Facts & figures
- #3 in Australia for Anthropology, Development Studies and Social Policy
- #21 in the world for Development Studies
- #27 in the world for Social Policy
- #28 in the world for Anthropology
- 2018 QS World University Rankings
Facts & figures
Our human behaviour, society and social justice coursework includes studies in anthropology, culture, diversity, gender, sociology, social work, social policy, human and community services and Indigenous studies. These disciplines will give you the skills and knowledge required to promote social change by empowering individuals, groups and communities.
Anthropology analyses what human cultures have in common and how they differ. Learn about contemporary lives and issues in the world today, including: healing systems; religious traditions; gender, the body and sexuality; forms of marriage and family; international development; and Indigenous cultures.
We offer three research degrees in Anthropology and you will need to have a substantial background in this area to be eligible to enrol.
Criminology is devoted to the study of crime and its causes, deviance, social control and the operation of the criminal justice system, examining topics such as policing, youth justice, prisons and punishment, surveillance, crime and media, Indigenous justice, forensics, and corporate and state crime.
Cultural Studies is concerned with how we understand ourselves, others and our place in the world. Learn about the forms and meanings of everyday life, focusing on questions of identity, meaning, representation, policy formations and power.
Understand the challenges of sustainable human development on a local, national and global scale. This degree provides theoretical foundations and opportunities for practice-based understanding of development policy, programs and outcomes.
Diversity Studies offers you an applied understanding of cultural diversity in its many forms. Learn about the experiences of various groups of people, including Indigenous peoples, migrants, people of colour, women, and those of non-normative sexualities or identities.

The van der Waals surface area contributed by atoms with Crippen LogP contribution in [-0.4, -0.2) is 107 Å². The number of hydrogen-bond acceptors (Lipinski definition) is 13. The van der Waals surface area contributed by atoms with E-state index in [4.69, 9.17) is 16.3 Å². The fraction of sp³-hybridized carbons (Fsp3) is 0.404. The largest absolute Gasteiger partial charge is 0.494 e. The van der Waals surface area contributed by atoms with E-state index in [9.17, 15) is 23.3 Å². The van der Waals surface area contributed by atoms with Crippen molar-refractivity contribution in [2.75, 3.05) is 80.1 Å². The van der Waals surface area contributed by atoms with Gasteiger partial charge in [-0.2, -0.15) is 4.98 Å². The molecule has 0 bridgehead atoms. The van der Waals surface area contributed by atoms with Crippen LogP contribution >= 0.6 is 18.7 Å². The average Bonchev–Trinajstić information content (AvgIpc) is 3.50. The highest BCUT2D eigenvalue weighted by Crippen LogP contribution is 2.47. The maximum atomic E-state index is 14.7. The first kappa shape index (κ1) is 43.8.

Gender Studies allows you to explore how sex and gender are understood and lived. It provides an important framework for considering wide-ranging social issues, including marriage equality, new forms of intimacy, gendered forms of labour, violence, race and representational practices.
Studying human and community services involves a combination of policy, practice and research in the human and community services industry. It is designed to equip you with foundational knowledge and skills for entry into the Australian human and community services industry. It also offers you the opportunity to focus on specific fields of practice, including management, community work and violence against women.
Human rights combines social, scientific and legal approaches and provides a holistic perspective on human rights and social change. The course addresses human rights violations at local, national, regional and global levels.
Develop a deep understanding of Aboriginal and Torres Strait Islander cultures, histories and knowledge systems, drawing on history, anthropology, sociology, literature, linguistics, film and health studies. Be taught by Indigenous and non-Indigenous academics from across the University and experts from the wider community, and develop your knowledge of the many voices, perspectives and priorities of Indigenous peoples and communities.
Peace and Conflict Studies focuses on the interconnections between peace, conflict, justice and human rights. From conflict transformation after mass violence to the role of the media in peace building, Peace and Conflict Studies explores the intellectual and practical challenges of attaining peace with justice.
Social policy is concerned with a range of questions including: How will wealth and wellbeing be distributed in the 21st century? Do social policies challenge or reinforce inequality? How does Australia compare to other nations on measures of welfare?
A degree in social work prepares students for employment in a complex, diverse and changing environment. According to the International Federation of Social Work definition of the profession, human rights and social justice are fundamental to social work.
*A professional qualification that is accredited by the Australian Association of Social Workers.
Socio-Legal Studies is the study of legal ideas, practices and institutions in their social, historical and political contexts. It explores the ways laws are made and enforced as well as the impact of legal practices on our everyday lives and the organisation of society. You will learn to understand how the law operates across different societies, and gain research and analytical skills that are highly desired by employers in private industry, non-profit organisations, and the government sector.
Sociologists study social life, institutions and social change, explore how the modern world came into being and how it might develop in the future. Studying Sociology will enable you to recognise, research and analyse the dynamics of power and inequality in our everyday lives and the organisation of society.
*QS World University World Rankings by Subject 2018
**Please refer to individual course requirements and visa details (for international students) regarding eligibility for part-time study.
Our wide range of courses across the area of human behaviour, society and social justice can open the doors to inspiring and rewarding career opportunities.